Small but mighty: Enactus team from St. Thomas University ready for competition

Posted on February 29, 2024 | By Ashley Fitzpatrick | 0 Comments


An Enactus St. Thomas University meeting. (Submitted photo)


They don’t come from the biggest school by footprint or population, but the Enactus team at St. Thomas University (STU) has shared some recent successes with Atlantic Business Magazine. The small-yet-mighty group are expecting to more than hold their own at the Enactus regional competition in Halifax this week.

Enactus is an international organization encouraging post-secondary students to learn about entrepreneurship and its ability to bring about positive change in their communities. The organization issues grants, enabling students test their product and service ideas in the real world. Students then present their efforts and defend their projects in competition.

In some cases over the years, schools have seen significant for-profit enterprises emerge from the contest. The STU team opted to focus on a collection of services to community, developing a project about public skills development and ultimately community empowerment.

“STU’s a pretty small school and so our pool of resources is generally a bit smaller than other schools,” said Elllie Namit, a third-year student in their second year with the Enactus association. “Sometimes we see the projects other schools are doing that are massive and it’s like they started a corporation while we don’t even have a building where we could have put that on St. Thomas’ campus because it’s so small. They’re processing massive amounts of apples,” they said, as a theoretical example, “and where would we do that?”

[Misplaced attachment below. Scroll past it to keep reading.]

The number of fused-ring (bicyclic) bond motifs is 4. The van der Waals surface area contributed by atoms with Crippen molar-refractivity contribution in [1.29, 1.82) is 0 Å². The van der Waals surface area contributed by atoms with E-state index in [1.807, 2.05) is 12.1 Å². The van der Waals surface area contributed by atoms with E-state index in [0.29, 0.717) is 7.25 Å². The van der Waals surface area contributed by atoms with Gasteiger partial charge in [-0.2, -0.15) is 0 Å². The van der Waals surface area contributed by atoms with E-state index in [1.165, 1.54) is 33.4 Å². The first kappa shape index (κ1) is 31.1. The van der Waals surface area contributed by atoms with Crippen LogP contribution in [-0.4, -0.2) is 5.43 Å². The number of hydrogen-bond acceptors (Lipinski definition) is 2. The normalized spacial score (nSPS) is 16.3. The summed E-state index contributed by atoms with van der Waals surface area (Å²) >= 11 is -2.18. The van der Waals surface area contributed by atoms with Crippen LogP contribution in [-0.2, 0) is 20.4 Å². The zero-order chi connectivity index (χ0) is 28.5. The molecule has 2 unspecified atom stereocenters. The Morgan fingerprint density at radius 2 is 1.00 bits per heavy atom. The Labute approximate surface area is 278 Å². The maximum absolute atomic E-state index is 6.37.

An Enactus St. Thomas University team member holds up a university pennant at the regional competition in 2023. (Submitted photo)


In New Brunswick since 1910, STU has roughly 1,600 to 1,800 students, mainly undergraduates. That’s a fraction of the more than 10,000 students enrolled with the University of New Brunswick, or the 20,000-plus student population at Dalhousie University in Nova Scotia.

Tucked away beside the UNB campus on College Hill in Fredericton, STU is known for its focused Liberal Arts programming, with alums including former Prime Minister Brian Mulroney and former Premier Shawn Graham. More than just politically, its reach has been greater than pure enrollment numbers suggest.

The physical scale of STU and lower student cap was actually a draw for many of the current Enactus team members. But tied to the more intimate setting, the Enactus team had to be ready to look beyond their classroom and campus walls to establish and execute their projects. And they had to hustle to secure space on campus, volunteers for events and other resources – all of which offered their own lessons.

“(Even) if we don’t have quite as much reach as other (university team) projects in larger cities might have, the community is very tight knit in Fredericton. So if you don’t know somebody, you can ask them and they’ll connect you with somebody who does,” Namit said.

Enactus STU was runner up in last year’s regional event with “Spring Up,” a student-led initiative spreading awareness about environmental issues and take action within Fredericton. The current “Spark” project brings together elements of other past programs of the club. “Incubatorly” was a team project focused entirely on supports for local entrepreneurs. “Connecto,” a project focused on the promotion of financial literacy, using workshops led by volunteers to help students understand their personal budget, better manage money and plan for their financial future. It also ventured into things like scholarship application advice and the art of the interview. Spark brings elements of these latter two together, with public educational events and things specific to entrepreneurs.


Enactus STU “Spark” team members Kate Hache (left) and Ellie Namit. Namit is also the project lead. (Submitted photo)